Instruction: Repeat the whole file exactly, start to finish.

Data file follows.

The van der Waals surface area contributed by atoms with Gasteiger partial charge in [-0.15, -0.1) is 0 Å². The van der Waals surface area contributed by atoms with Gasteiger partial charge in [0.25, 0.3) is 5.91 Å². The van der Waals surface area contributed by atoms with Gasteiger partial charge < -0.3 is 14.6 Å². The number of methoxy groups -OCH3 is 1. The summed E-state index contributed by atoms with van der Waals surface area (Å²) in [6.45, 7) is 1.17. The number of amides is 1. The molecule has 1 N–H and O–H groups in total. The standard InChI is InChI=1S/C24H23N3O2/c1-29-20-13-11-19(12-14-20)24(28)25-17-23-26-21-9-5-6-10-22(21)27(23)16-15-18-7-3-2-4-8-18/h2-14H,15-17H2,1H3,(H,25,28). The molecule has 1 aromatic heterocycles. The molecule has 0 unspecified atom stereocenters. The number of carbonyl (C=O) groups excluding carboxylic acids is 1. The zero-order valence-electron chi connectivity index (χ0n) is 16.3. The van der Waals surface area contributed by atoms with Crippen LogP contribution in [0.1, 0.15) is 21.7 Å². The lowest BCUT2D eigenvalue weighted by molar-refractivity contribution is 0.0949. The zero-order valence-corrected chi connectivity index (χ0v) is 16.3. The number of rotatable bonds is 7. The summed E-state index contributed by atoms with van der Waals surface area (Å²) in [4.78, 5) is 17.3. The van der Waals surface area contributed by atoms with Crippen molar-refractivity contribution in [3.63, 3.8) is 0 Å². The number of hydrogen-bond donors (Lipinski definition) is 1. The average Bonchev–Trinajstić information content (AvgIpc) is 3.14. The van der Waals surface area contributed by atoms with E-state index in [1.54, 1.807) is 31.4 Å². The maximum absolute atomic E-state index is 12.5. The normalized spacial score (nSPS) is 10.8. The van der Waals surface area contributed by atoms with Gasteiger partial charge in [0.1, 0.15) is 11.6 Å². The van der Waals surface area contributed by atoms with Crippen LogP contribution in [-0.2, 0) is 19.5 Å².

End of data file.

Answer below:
The van der Waals surface area contributed by atoms with Gasteiger partial charge in [-0.15, -0.1) is 0 Å². The van der Waals surface area contributed by atoms with Gasteiger partial charge in [0.25, 0.3) is 5.91 Å². The van der Waals surface area contributed by atoms with Gasteiger partial charge < -0.3 is 14.6 Å². The number of methoxy groups -OCH3 is 1. The summed E-state index contributed by atoms with van der Waals surface area (Å²) in [6.45, 7) is 1.17. The number of amides is 1. The molecule has 1 N–H and O–H groups in total. The standard InChI is InChI=1S/C24H23N3O2/c1-29-20-13-11-19(12-14-20)24(28)25-17-23-26-21-9-5-6-10-22(21)27(23)16-15-18-7-3-2-4-8-18/h2-14H,15-17H2,1H3,(H,25,28). The molecule has 1 aromatic heterocycles. The molecule has 0 unspecified atom stereocenters. The number of carbonyl (C=O) groups excluding carboxylic acids is 1. The zero-order valence-electron chi connectivity index (χ0n) is 16.3. The van der Waals surface area contributed by atoms with Crippen LogP contribution in [0.1, 0.15) is 21.7 Å². The lowest BCUT2D eigenvalue weighted by molar-refractivity contribution is 0.0949. The zero-order valence-corrected chi connectivity index (χ0v) is 16.3. The number of rotatable bonds is 7. The summed E-state index contributed by atoms with van der Waals surface area (Å²) in [4.78, 5) is 17.3. The van der Waals surface area contributed by atoms with Crippen molar-refractivity contribution in [3.63, 3.8) is 0 Å². The number of hydrogen-bond donors (Lipinski definition) is 1. The average Bonchev–Trinajstić information content (AvgIpc) is 3.14. The van der Waals surface area contributed by atoms with E-state index in [1.54, 1.807) is 31.4 Å². The maximum absolute atomic E-state index is 12.5. The normalized spacial score (nSPS) is 10.8. The van der Waals surface area contributed by atoms with Gasteiger partial charge in [0.1, 0.15) is 11.6 Å². The van der Waals surface area contributed by atoms with Crippen LogP contribution in [-0.2, 0) is 19.5 Å².